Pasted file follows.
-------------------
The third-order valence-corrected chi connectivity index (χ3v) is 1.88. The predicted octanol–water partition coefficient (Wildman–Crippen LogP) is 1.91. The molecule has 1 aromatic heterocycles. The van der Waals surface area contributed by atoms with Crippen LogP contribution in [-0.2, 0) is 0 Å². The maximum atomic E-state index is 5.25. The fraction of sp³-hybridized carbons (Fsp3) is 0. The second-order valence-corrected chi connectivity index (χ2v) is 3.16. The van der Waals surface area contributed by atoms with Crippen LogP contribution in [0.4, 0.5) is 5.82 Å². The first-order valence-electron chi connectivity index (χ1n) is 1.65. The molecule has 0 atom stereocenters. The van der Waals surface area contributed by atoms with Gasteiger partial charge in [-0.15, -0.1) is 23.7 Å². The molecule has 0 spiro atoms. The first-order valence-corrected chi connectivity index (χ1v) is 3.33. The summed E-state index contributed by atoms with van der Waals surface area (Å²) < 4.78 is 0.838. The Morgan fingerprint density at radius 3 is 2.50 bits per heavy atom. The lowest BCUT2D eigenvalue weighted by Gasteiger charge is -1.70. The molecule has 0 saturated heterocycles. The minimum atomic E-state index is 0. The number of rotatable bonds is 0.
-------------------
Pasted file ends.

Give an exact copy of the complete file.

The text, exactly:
The third-order valence-corrected chi connectivity index (χ3v) is 1.88. The predicted octanol–water partition coefficient (Wildman–Crippen LogP) is 1.91. The molecule has 1 aromatic heterocycles. The van der Waals surface area contributed by atoms with Crippen LogP contribution in [-0.2, 0) is 0 Å². The maximum atomic E-state index is 5.25. The fraction of sp³-hybridized carbons (Fsp3) is 0. The second-order valence-corrected chi connectivity index (χ2v) is 3.16. The van der Waals surface area contributed by atoms with Crippen LogP contribution in [0.4, 0.5) is 5.82 Å². The first-order valence-electron chi connectivity index (χ1n) is 1.65. The molecule has 0 atom stereocenters. The van der Waals surface area contributed by atoms with Gasteiger partial charge in [-0.15, -0.1) is 23.7 Å². The molecule has 0 spiro atoms. The first-order valence-corrected chi connectivity index (χ1v) is 3.33. The summed E-state index contributed by atoms with van der Waals surface area (Å²) < 4.78 is 0.838. The Morgan fingerprint density at radius 3 is 2.50 bits per heavy atom. The lowest BCUT2D eigenvalue weighted by Gasteiger charge is -1.70. The molecule has 0 saturated heterocycles. The minimum atomic E-state index is 0. The number of rotatable bonds is 0.